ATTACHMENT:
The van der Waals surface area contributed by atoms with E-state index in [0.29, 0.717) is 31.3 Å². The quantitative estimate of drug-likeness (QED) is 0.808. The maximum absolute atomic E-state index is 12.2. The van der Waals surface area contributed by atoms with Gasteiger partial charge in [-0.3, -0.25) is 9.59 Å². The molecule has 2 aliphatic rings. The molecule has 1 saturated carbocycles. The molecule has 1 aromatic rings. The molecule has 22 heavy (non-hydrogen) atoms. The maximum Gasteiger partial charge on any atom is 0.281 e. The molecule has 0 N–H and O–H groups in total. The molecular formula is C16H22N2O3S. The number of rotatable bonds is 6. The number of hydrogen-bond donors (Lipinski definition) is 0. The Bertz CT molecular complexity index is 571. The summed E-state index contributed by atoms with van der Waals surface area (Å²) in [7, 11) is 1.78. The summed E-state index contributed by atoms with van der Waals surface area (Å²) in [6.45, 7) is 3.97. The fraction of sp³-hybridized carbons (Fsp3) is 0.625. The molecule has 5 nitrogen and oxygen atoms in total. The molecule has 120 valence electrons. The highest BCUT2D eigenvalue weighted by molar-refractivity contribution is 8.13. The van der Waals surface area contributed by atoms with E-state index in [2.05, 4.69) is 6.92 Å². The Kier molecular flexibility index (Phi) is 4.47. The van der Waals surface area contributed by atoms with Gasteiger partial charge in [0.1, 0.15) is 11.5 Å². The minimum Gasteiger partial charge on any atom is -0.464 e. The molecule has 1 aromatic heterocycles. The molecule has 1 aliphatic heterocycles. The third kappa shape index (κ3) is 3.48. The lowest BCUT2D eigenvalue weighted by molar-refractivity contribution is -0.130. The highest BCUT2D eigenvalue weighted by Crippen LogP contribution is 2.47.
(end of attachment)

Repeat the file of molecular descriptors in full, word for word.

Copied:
The van der Waals surface area contributed by atoms with E-state index in [0.29, 0.717) is 31.3 Å². The quantitative estimate of drug-likeness (QED) is 0.808. The maximum absolute atomic E-state index is 12.2. The van der Waals surface area contributed by atoms with Gasteiger partial charge in [-0.3, -0.25) is 9.59 Å². The molecule has 2 aliphatic rings. The molecule has 1 saturated carbocycles. The molecule has 1 aromatic rings. The molecule has 22 heavy (non-hydrogen) atoms. The maximum Gasteiger partial charge on any atom is 0.281 e. The molecule has 0 N–H and O–H groups in total. The molecular formula is C16H22N2O3S. The number of rotatable bonds is 6. The number of hydrogen-bond donors (Lipinski definition) is 0. The Bertz CT molecular complexity index is 571. The summed E-state index contributed by atoms with van der Waals surface area (Å²) in [7, 11) is 1.78. The summed E-state index contributed by atoms with van der Waals surface area (Å²) in [6.45, 7) is 3.97. The fraction of sp³-hybridized carbons (Fsp3) is 0.625. The molecule has 5 nitrogen and oxygen atoms in total. The molecule has 120 valence electrons. The highest BCUT2D eigenvalue weighted by molar-refractivity contribution is 8.13. The van der Waals surface area contributed by atoms with E-state index in [2.05, 4.69) is 6.92 Å². The Kier molecular flexibility index (Phi) is 4.47. The van der Waals surface area contributed by atoms with Gasteiger partial charge in [0.1, 0.15) is 11.5 Å². The minimum Gasteiger partial charge on any atom is -0.464 e. The molecule has 1 aromatic heterocycles. The molecule has 1 aliphatic heterocycles. The third kappa shape index (κ3) is 3.48. The lowest BCUT2D eigenvalue weighted by molar-refractivity contribution is -0.130. The highest BCUT2D eigenvalue weighted by Crippen LogP contribution is 2.47.